Redwood’s warehouse is the ultimate example of how one person’s trash is another person’s treasure. Each weekday, two to three heavy duty lorries drop off about 60 tonnes worth of old smartphones, power tools and scooter batteries. Straubel’s team of 130 employees then separates out the metals — including nickel, cobalt and lithium — pulverises them and treats them with chemicals so they can re-enter the supply chain as the building blocks for new lithium-ion batteries.
The metals used in batteries typically originate in the Democratic Republic of Congo, Australia and Chile, dug out of open pit mines or evaporated from desert ponds. But Straubel believes there is another “massive, untapped” source: the garages of the average American. He estimates there are about 1bn used batteries in US homes, sitting in old laptops or mobile phones — all containing valuable metals.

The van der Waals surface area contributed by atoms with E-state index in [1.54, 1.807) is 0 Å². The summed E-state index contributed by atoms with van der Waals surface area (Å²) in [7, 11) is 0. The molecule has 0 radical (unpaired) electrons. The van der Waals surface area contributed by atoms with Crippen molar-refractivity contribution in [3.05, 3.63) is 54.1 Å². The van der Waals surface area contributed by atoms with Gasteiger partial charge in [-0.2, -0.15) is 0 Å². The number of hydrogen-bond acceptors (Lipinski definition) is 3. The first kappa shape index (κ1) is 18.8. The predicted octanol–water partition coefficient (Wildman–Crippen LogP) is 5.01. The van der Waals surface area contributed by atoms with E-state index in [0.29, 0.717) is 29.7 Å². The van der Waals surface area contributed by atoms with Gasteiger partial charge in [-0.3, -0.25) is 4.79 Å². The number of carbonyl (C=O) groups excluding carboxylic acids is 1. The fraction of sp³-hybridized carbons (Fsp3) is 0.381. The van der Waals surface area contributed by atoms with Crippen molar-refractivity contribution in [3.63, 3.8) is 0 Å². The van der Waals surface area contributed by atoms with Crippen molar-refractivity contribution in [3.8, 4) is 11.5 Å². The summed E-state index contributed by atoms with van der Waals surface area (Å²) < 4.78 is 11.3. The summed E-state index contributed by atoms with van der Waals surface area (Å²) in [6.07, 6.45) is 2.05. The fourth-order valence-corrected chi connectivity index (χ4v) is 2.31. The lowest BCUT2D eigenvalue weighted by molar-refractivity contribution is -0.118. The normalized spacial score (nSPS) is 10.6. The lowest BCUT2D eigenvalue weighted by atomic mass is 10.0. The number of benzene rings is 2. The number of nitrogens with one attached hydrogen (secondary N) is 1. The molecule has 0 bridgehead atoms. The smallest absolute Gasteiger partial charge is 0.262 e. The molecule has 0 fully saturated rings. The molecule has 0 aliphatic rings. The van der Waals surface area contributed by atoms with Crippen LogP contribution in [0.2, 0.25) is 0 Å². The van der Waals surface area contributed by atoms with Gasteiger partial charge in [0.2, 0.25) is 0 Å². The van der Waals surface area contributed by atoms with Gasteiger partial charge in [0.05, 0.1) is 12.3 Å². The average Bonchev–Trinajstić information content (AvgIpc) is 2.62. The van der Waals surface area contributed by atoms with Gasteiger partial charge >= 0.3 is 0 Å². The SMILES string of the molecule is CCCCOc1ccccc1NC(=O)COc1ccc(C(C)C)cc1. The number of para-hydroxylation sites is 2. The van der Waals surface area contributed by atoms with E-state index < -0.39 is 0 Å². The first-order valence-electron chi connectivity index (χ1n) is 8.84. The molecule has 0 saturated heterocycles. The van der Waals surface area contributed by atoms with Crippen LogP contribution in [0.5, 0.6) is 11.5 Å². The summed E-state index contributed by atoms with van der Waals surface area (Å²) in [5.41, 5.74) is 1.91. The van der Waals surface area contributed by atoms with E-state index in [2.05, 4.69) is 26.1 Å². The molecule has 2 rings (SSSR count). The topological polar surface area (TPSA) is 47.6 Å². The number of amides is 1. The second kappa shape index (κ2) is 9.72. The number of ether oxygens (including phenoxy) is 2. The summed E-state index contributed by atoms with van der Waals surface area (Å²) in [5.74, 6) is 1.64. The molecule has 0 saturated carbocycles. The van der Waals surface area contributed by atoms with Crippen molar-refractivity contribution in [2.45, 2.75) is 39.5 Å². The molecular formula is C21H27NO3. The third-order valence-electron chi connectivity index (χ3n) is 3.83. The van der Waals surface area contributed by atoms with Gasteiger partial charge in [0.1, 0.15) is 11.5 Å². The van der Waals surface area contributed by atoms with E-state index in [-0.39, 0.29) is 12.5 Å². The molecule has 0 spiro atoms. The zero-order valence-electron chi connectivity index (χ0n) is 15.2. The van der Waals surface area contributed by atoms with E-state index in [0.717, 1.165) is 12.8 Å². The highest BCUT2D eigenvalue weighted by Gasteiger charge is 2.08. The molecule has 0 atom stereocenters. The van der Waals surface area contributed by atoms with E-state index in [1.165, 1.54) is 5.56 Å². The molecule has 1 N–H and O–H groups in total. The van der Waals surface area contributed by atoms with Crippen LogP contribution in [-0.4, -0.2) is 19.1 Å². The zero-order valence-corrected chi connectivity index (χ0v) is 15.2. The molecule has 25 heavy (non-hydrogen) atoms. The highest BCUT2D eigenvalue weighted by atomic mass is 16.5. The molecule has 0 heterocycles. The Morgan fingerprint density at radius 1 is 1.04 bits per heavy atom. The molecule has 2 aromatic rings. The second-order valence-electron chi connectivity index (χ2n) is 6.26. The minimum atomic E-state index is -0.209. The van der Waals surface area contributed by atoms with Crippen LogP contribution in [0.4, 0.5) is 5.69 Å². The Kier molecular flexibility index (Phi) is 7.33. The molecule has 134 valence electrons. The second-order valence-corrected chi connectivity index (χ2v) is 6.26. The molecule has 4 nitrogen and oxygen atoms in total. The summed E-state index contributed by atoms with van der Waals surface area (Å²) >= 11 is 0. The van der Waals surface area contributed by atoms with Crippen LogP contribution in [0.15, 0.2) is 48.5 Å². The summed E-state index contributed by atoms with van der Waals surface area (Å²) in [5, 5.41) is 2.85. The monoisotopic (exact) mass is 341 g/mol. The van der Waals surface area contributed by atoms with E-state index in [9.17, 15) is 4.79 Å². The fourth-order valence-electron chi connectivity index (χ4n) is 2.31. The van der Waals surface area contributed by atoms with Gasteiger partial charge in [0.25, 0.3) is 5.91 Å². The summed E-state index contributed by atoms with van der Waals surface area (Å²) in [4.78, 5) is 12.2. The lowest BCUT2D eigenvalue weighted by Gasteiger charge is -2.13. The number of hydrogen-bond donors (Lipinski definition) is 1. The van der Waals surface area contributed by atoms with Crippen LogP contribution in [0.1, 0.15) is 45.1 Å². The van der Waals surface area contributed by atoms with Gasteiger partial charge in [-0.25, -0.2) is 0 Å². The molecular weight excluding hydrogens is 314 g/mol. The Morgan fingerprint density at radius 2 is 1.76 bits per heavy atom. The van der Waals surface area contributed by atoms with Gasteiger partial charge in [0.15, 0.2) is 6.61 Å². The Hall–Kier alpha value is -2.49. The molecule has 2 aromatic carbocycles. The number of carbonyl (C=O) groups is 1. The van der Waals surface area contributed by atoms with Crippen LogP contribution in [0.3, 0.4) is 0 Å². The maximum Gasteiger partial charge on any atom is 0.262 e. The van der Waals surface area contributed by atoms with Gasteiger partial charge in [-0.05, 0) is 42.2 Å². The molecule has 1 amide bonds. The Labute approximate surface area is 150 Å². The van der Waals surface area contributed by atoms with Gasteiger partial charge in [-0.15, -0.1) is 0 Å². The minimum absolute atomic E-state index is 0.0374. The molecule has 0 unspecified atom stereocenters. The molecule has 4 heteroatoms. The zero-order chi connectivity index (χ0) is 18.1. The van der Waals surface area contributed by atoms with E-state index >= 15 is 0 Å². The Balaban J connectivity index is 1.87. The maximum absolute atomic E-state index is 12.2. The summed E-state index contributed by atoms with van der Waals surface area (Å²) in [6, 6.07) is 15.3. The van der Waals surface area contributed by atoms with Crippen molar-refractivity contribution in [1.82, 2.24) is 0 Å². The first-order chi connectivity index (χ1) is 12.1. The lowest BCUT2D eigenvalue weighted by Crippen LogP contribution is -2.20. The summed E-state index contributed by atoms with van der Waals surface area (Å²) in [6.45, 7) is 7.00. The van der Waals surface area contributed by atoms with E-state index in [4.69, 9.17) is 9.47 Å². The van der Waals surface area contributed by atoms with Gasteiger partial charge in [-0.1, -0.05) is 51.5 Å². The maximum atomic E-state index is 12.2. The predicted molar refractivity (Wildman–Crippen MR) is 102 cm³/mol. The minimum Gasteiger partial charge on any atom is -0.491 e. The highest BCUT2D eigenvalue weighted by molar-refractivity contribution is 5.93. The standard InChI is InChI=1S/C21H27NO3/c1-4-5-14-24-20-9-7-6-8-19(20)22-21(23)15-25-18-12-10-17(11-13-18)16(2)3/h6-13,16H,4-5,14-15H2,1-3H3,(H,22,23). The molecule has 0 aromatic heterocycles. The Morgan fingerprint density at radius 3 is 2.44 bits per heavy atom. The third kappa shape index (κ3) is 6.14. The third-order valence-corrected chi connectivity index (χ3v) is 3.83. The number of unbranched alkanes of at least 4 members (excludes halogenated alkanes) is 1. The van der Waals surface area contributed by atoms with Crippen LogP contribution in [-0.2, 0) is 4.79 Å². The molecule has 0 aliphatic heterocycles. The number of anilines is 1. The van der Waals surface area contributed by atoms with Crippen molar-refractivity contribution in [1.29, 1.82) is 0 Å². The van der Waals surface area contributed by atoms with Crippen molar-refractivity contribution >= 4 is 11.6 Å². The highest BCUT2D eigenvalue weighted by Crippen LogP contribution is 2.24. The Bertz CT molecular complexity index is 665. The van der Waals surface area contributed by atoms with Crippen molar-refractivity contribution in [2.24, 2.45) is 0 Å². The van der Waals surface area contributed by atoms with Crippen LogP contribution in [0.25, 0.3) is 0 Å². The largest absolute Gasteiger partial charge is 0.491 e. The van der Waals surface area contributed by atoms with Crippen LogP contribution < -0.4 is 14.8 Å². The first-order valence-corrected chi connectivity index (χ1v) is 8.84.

The process of breaking down these batteries and repurposing them is known as “urban mining”. To do this at scale is a gargantuan task: the amount of battery material in a high-end electric vehicle is roughly 10,000 times that of a smartphone, according to Gene Berdichevsky, chief executive of battery materials start-up Sila Nano. But, he adds, the amount of cobalt used in a car battery is about 30 times less than in a phone battery, per kilowatt hour. “So for every 300 smartphones you collect, you have enough cobalt for an EV battery.”
Redwood is also building a network of industrial partners, including Amazon, electric bus maker Proterra and e-bike maker Specialized, to receive their scrap. It already receives e-waste from, and sends back repurposed materials to, Panasonic, which produces battery cells just 50 miles north at the Tesla Gigafactory.